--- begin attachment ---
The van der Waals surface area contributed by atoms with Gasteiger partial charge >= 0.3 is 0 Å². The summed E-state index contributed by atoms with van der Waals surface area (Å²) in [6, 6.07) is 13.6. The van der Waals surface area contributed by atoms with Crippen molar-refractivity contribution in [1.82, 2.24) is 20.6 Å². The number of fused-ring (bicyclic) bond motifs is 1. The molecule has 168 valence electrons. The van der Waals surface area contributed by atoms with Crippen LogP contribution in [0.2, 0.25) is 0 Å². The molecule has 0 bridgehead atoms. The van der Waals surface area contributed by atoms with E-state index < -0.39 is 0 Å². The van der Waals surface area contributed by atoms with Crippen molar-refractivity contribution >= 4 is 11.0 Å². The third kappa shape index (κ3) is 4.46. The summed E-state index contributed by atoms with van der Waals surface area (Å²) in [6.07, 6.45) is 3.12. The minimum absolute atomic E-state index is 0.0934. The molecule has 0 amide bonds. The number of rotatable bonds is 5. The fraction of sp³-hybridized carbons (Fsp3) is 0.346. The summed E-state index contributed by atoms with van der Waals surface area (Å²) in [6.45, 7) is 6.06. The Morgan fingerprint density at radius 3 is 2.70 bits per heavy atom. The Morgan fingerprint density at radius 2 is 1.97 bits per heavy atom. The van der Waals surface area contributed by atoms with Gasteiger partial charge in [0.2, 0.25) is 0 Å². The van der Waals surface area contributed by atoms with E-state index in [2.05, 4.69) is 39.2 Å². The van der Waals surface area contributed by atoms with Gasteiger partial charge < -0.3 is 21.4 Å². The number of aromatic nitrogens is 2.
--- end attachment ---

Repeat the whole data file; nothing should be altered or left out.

The van der Waals surface area contributed by atoms with Gasteiger partial charge >= 0.3 is 0 Å². The summed E-state index contributed by atoms with van der Waals surface area (Å²) in [6, 6.07) is 13.6. The van der Waals surface area contributed by atoms with Crippen molar-refractivity contribution in [1.82, 2.24) is 20.6 Å². The number of fused-ring (bicyclic) bond motifs is 1. The molecule has 168 valence electrons. The van der Waals surface area contributed by atoms with Crippen LogP contribution in [0.2, 0.25) is 0 Å². The molecule has 0 bridgehead atoms. The van der Waals surface area contributed by atoms with E-state index < -0.39 is 0 Å². The van der Waals surface area contributed by atoms with Crippen molar-refractivity contribution >= 4 is 11.0 Å². The third kappa shape index (κ3) is 4.46. The summed E-state index contributed by atoms with van der Waals surface area (Å²) in [6.07, 6.45) is 3.12. The minimum absolute atomic E-state index is 0.0934. The molecule has 0 amide bonds. The number of rotatable bonds is 5. The fraction of sp³-hybridized carbons (Fsp3) is 0.346. The summed E-state index contributed by atoms with van der Waals surface area (Å²) in [6.45, 7) is 6.06. The Morgan fingerprint density at radius 3 is 2.70 bits per heavy atom. The Morgan fingerprint density at radius 2 is 1.97 bits per heavy atom. The van der Waals surface area contributed by atoms with Gasteiger partial charge in [0.2, 0.25) is 0 Å². The van der Waals surface area contributed by atoms with E-state index in [2.05, 4.69) is 39.2 Å². The van der Waals surface area contributed by atoms with Gasteiger partial charge < -0.3 is 21.4 Å². The number of aromatic nitrogens is 2.